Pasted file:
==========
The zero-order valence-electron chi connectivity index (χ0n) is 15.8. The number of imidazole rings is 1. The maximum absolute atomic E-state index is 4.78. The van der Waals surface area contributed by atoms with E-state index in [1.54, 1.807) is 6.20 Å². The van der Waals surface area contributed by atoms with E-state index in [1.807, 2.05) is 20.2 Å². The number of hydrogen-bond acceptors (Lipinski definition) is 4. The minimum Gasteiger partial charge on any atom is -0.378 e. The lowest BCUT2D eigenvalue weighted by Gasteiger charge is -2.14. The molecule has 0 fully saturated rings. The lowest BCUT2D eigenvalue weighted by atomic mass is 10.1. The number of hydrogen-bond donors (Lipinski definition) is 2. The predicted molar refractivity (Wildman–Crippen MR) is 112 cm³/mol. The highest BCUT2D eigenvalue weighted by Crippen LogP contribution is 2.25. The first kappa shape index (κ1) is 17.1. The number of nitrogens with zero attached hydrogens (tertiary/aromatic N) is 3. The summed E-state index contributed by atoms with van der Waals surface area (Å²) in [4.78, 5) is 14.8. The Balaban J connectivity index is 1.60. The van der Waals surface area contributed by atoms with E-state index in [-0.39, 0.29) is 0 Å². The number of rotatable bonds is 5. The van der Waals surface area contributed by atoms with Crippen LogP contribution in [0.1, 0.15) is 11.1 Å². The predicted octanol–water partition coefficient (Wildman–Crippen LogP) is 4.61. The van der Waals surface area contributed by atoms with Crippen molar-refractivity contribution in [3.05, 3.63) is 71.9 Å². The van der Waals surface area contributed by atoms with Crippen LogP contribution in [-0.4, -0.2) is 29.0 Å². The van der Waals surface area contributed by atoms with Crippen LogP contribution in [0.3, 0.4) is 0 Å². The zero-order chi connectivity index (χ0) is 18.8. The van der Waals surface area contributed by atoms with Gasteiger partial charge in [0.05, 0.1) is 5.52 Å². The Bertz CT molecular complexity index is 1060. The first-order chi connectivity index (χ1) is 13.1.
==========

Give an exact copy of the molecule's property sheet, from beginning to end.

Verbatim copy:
The zero-order valence-electron chi connectivity index (χ0n) is 15.8. The number of imidazole rings is 1. The maximum absolute atomic E-state index is 4.78. The van der Waals surface area contributed by atoms with E-state index in [1.54, 1.807) is 6.20 Å². The van der Waals surface area contributed by atoms with E-state index in [1.807, 2.05) is 20.2 Å². The number of hydrogen-bond acceptors (Lipinski definition) is 4. The minimum Gasteiger partial charge on any atom is -0.378 e. The lowest BCUT2D eigenvalue weighted by Gasteiger charge is -2.14. The molecule has 0 fully saturated rings. The lowest BCUT2D eigenvalue weighted by atomic mass is 10.1. The number of hydrogen-bond donors (Lipinski definition) is 2. The predicted molar refractivity (Wildman–Crippen MR) is 112 cm³/mol. The highest BCUT2D eigenvalue weighted by Crippen LogP contribution is 2.25. The first kappa shape index (κ1) is 17.1. The number of nitrogens with zero attached hydrogens (tertiary/aromatic N) is 3. The summed E-state index contributed by atoms with van der Waals surface area (Å²) in [4.78, 5) is 14.8. The Balaban J connectivity index is 1.60. The van der Waals surface area contributed by atoms with E-state index in [-0.39, 0.29) is 0 Å². The number of rotatable bonds is 5. The van der Waals surface area contributed by atoms with Crippen LogP contribution in [0.1, 0.15) is 11.1 Å². The predicted octanol–water partition coefficient (Wildman–Crippen LogP) is 4.61. The van der Waals surface area contributed by atoms with Crippen molar-refractivity contribution in [3.05, 3.63) is 71.9 Å². The van der Waals surface area contributed by atoms with Crippen LogP contribution in [-0.4, -0.2) is 29.0 Å². The van der Waals surface area contributed by atoms with Crippen LogP contribution in [0.3, 0.4) is 0 Å². The zero-order chi connectivity index (χ0) is 18.8. The van der Waals surface area contributed by atoms with Gasteiger partial charge in [0.05, 0.1) is 5.52 Å². The Bertz CT molecular complexity index is 1060. The first-order chi connectivity index (χ1) is 13.1.